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Summary: How do you teach music theory? Golden rule number one when teaching guitar music theory - work from the bottom up

From the bottom up

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Teaching your students a few songs, classic guitar riffs and basic chords and scales is not that difficult. Teaching your students sufficient guitar music theory so that they are able to understand the subject of guitar playing is one of the things that makes the difference between a good teacher and a great teacher.

Here is the first 'Golden Rule' about teaching guitar music theory:

No matter how good a player your student is, nor how intelligent; always, always, always teach theory from the bottom up.

So you get someone comes for their first lesson with you, but they've been playing guitar since long before you were even born:

After a decent amount of time spent assessing what they can and can't do and what they do and don't understand about the subject, you decide to help them put their comprehension of music theory in place.

I start by asking what are the names of the open strings. If they don't rattle them off EADGBE without hesitating, I take that up right there.

Be sensitive to the embarassment this can cause your student and reassure them that a surprising number of people learn to play guitar brillianly without necessarily knowing such details!

I then move on to the notes played on the 6th (Bottom) string one fret at a time: E F F# G G# A A# B C C# D D# E F F# G ....etc If they can rattle them off in that direction I ask them to try it backwards from the 12th fret down using flat names instead of sharp: E Eb D Db C B Bb A Ab G Gb F E - Far fewer guitarists can do that without steam coming out of their ears!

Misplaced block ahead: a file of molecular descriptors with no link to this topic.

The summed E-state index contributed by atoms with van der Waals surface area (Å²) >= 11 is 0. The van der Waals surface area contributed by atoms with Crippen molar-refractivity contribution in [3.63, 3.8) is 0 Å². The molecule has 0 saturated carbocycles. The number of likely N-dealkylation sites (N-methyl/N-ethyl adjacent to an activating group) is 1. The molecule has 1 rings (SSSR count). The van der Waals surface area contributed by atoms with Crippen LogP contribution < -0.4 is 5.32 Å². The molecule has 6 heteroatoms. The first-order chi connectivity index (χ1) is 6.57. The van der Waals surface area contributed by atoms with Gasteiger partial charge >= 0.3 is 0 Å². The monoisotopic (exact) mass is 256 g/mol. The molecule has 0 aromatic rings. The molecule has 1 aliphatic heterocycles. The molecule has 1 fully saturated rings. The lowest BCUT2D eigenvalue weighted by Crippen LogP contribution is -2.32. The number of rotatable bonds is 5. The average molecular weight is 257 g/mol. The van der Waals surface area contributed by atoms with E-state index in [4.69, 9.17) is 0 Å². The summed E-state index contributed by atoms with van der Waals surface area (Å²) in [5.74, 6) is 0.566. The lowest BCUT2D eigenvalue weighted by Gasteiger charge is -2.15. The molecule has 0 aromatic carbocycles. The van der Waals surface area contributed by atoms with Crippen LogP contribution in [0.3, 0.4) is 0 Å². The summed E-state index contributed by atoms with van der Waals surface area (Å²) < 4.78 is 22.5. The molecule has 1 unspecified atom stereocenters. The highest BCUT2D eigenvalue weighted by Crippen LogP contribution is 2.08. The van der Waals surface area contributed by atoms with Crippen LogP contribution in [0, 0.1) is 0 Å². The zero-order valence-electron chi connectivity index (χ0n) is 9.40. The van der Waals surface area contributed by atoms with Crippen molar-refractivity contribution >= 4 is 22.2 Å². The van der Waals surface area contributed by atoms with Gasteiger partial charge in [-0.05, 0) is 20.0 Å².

This exercise alone, done thoroughly, allows you the opportunity to clear up a whole load of the most perplexing problems that guitarists have when it comes to theory:

  • The difference between sharps (#) and flats (b)
  • Enharmonic equivalence (A# = Bb, C# = Db etc..)
  • Significance of the 12th (Octave) fret
  • Why does an octave have 12 notes (when 'oct' usually means 8)
  • Hhow to work out the name of any note on the guitar
  • Why E and B have no #s
  • Why F and C have no flats

These last two points are best explained by referring to the layout of white and black notes on the keyboard which is how the system was originally derived.

The point is that it is of no use whatsoever launching into chord formulas, modes, circles of fourths and fifths and all that stuff if your student isn't thoroughly sorted on these basics.

It must be done regardless of the level of skill or experience of the student. If they are genuinely sure of these points it will only take a couple of minutes anyway. You can then move right on to the next layer of music theory.

Here are some free teaching materials that will help with this:

[The Pyramid of Learning Guitar Music Theory] [Understanding the chromatic scale]


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Related Pages
 The Importance of the Major Scale
 Don't believe a word your student says
 Correct Sequence
 Use it or Lose it
 Don't Waste Time Explaining
 The Importance of Repeated Use
 Defining Musical Terms
 Motivate before Mystifying
 Examine, Revise, Consolidate
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